Review of CushyCMS
A few days ago, I came upon the CushyCMS website www.cushycms.com
I’ve tried using WordPress, Drupal, Joomla! and Mambo, and I’m not going to pretend this is better than them all. It’s not, it just meets a different need. Whereas CMSs such as WordPress are great if you want to make a site with a blog, have the ability to add pages, plugins, and change themes, sometimes sites don’t need all that functionality. Maybe on a 5 page site, you just want to be able to let the client change a few words every now and then, so a full-blown CMS can be a little overwhelming.
Here’s how CushyCMS works:
In your HTML file, you define the bits you want to be editable by adding
class="cushycms". So a heading could be tagged as
<h1 class="cushycms" title="Heading">, and the editable content
<div class="cushycms" title="Main Content">…</div>
Trying it out
I thought I’d give it a go with a small project I was working on. It says it is standards compliant, and I had a look at the company that created it to reassure myself. It’s built by Stateless Systems based in Australia www.statelesssystems.com and their other projects look quite interesting too: an alternative PDF viewer, a login sharing system to allow people to bypass web registration, and a coupon sharing site.
I created an account, typed in my FTP details, and browsed for the pages I’d given classes. It seemed a little sluggish, but that may have been a slow connection at my end. I would have liked to have been able to assign more than one page at a time, as selecting the file, waiting for it to load, and doing the process again seemed a little monotonous.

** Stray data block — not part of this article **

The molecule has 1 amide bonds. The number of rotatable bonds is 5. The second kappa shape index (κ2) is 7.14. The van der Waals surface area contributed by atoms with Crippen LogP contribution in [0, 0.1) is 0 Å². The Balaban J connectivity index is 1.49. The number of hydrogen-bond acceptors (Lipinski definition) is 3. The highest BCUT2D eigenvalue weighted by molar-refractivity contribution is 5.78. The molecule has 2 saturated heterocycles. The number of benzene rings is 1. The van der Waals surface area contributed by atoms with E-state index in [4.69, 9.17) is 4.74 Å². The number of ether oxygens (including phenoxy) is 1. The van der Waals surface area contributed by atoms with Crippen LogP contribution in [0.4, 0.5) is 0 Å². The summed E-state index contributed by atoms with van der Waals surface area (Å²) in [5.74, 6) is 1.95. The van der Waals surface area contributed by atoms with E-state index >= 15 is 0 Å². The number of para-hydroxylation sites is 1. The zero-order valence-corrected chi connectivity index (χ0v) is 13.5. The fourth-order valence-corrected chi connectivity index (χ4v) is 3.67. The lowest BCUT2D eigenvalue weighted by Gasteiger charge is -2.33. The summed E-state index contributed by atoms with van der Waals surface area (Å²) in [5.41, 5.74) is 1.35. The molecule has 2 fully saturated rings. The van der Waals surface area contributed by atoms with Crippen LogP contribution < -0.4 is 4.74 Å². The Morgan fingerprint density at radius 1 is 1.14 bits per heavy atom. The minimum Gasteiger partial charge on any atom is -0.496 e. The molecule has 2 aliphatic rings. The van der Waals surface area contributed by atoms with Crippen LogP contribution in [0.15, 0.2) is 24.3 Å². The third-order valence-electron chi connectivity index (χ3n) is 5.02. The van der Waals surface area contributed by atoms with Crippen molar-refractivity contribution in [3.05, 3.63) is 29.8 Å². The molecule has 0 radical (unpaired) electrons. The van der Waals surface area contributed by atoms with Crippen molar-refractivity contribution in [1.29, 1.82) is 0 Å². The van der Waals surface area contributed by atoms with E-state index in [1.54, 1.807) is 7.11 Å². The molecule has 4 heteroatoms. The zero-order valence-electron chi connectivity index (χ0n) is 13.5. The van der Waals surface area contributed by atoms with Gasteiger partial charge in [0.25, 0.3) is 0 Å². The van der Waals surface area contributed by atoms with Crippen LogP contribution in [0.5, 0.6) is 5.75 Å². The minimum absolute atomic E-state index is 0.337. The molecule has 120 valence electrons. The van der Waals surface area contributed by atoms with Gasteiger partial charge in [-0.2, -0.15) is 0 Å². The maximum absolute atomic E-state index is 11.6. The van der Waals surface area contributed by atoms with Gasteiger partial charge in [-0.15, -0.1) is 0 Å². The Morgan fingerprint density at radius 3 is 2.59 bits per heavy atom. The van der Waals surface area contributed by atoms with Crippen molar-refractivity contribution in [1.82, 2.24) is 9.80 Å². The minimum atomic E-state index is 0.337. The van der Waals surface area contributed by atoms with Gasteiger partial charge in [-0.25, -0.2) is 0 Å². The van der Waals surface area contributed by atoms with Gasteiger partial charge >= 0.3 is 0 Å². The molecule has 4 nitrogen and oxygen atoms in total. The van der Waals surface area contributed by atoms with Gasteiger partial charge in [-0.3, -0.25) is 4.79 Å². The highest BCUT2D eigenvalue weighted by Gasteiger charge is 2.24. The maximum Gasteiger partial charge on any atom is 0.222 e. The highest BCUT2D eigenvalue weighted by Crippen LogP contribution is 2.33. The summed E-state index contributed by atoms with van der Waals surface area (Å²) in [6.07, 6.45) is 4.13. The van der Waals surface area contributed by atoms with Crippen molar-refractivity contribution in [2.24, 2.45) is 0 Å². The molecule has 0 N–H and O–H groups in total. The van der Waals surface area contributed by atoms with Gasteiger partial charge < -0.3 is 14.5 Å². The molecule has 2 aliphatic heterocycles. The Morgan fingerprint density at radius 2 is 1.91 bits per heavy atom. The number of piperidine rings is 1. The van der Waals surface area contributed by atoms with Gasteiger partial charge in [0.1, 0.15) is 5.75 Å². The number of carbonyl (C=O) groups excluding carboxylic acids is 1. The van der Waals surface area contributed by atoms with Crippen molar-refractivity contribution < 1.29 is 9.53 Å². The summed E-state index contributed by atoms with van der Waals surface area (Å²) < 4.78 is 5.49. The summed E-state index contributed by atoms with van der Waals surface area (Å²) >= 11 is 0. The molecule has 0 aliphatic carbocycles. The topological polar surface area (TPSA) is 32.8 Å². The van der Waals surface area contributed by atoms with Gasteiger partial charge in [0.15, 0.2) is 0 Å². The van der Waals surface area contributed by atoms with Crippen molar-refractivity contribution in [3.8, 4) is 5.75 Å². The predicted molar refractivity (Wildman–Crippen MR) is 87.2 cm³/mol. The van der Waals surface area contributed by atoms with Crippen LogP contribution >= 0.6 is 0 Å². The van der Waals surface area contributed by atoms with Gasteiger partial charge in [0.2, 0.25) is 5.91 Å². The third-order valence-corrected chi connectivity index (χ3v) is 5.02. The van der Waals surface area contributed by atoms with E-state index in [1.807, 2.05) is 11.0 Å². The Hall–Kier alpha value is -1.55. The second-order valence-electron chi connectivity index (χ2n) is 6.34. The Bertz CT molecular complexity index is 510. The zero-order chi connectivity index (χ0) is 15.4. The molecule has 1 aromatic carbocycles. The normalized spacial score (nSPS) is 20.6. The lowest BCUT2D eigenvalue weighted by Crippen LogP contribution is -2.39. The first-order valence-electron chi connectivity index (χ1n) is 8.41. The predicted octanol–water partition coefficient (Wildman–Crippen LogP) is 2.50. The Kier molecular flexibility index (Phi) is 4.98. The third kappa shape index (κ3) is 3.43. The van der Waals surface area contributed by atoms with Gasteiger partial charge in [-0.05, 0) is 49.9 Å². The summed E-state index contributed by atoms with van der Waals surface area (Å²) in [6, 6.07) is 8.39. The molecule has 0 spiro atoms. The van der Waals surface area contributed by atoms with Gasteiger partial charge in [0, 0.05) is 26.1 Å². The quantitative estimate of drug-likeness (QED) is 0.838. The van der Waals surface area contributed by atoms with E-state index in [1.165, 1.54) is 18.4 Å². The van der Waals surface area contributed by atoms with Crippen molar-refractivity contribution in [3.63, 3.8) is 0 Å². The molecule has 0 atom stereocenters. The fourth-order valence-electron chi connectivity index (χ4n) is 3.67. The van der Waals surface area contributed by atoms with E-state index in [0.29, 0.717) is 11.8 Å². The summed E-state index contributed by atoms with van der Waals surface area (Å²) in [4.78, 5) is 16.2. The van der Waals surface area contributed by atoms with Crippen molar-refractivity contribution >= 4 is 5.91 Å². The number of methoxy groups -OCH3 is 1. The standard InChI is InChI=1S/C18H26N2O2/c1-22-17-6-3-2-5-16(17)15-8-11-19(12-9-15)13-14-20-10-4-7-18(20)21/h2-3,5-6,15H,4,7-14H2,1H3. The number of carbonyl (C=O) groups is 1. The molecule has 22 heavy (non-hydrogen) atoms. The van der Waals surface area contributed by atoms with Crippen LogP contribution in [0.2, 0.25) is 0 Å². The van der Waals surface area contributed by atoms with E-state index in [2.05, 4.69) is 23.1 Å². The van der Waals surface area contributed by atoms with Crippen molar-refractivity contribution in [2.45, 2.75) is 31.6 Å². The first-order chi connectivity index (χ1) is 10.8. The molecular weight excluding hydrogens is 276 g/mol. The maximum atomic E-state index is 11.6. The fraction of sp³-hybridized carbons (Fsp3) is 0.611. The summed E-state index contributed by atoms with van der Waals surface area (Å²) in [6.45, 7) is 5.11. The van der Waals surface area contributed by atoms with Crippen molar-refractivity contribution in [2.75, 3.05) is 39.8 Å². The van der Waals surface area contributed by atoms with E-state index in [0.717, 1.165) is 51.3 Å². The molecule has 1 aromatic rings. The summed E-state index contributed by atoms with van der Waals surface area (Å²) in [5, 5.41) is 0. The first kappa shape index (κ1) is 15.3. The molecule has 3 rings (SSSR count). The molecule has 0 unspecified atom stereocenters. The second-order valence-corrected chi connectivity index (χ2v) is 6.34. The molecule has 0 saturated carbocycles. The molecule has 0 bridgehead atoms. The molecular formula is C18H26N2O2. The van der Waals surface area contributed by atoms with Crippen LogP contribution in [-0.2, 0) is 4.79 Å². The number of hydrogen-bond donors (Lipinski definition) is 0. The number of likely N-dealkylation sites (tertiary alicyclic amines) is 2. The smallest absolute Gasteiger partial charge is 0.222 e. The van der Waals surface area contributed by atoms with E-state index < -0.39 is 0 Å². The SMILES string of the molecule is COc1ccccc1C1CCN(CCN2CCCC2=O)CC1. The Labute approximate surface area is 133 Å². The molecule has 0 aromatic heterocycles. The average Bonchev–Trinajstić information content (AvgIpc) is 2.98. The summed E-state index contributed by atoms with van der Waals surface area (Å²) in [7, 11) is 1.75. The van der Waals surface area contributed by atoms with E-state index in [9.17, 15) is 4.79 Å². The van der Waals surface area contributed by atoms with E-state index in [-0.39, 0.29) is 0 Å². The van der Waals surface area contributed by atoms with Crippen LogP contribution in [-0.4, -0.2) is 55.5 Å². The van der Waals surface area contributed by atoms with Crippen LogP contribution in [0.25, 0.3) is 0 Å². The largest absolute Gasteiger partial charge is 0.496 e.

The pages I’d assigned displayed in a list with a little edit icon. Clicking on this takes me to a form. There is a field for each of the classes I’d assigned, and the interface looks quite similar to if I were sending an email, which is nice for less technically experienced clients. I guess it could be compared to Contribute which is what I would have considered using instead.
At the moment, I’m labeled as ‘Designer’ in the menu, which I guess is Administrator. I can assign editors to the site, and they get a stripped down version of what I can see. As an editor I can’t add pages, but if I wanted to do that, I would be looking for a more functional CMS.
One thing that I wanted to do but couldn’t was to create more than one Administrator. The administrator can assign many websites and editors to their account, but there can only be one administrator to each account. I also can’t make multiple accounts with the same email address, which I suppose is to encourage people to upgrade to a Pro account (which costs $28 a month – around £15). This lets you brand the CMS and have unlimited sites and editors.
To sum up, I think CushyCMS is a great solution for small sites that don’t need content changed that often, as it gives the client more control. Also, some CMSs make me feel quite restricted in how I design the site. At the moment, I feel like I have to design sites around the CMS, but I prefer to design a site, and have the CMS integrate into it. Maybe being able to do this comes with experience!
I’m tempted to take the plunge to Pro when I have enough of these types of projects to make it worthwhile. I’d really appreciate your opinions on whether you think this is a good solution, or if it will turn my code into scrambled egg.